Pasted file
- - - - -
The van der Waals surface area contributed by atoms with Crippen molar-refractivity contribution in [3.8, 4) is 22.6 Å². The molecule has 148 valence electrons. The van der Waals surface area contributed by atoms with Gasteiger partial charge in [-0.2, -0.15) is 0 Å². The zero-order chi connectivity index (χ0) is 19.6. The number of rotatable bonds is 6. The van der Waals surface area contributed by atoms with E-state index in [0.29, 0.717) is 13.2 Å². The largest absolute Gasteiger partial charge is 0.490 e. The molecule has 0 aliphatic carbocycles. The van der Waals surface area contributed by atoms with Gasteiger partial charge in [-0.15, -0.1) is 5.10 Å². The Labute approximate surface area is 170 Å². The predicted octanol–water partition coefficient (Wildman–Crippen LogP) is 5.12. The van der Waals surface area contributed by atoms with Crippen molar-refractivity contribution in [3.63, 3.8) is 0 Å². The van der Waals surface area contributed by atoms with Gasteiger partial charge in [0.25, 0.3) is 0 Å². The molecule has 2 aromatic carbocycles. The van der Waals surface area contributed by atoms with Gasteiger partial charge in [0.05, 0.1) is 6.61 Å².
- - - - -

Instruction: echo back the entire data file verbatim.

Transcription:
The van der Waals surface area contributed by atoms with Crippen molar-refractivity contribution in [3.8, 4) is 22.6 Å². The molecule has 148 valence electrons. The van der Waals surface area contributed by atoms with Gasteiger partial charge in [-0.2, -0.15) is 0 Å². The zero-order chi connectivity index (χ0) is 19.6. The number of rotatable bonds is 6. The van der Waals surface area contributed by atoms with E-state index in [0.29, 0.717) is 13.2 Å². The largest absolute Gasteiger partial charge is 0.490 e. The molecule has 0 aliphatic carbocycles. The van der Waals surface area contributed by atoms with Gasteiger partial charge in [-0.15, -0.1) is 5.10 Å². The Labute approximate surface area is 170 Å². The predicted octanol–water partition coefficient (Wildman–Crippen LogP) is 5.12. The van der Waals surface area contributed by atoms with Crippen molar-refractivity contribution in [3.63, 3.8) is 0 Å². The van der Waals surface area contributed by atoms with Gasteiger partial charge in [0.25, 0.3) is 0 Å². The molecule has 2 aromatic carbocycles. The van der Waals surface area contributed by atoms with Gasteiger partial charge in [0.05, 0.1) is 6.61 Å².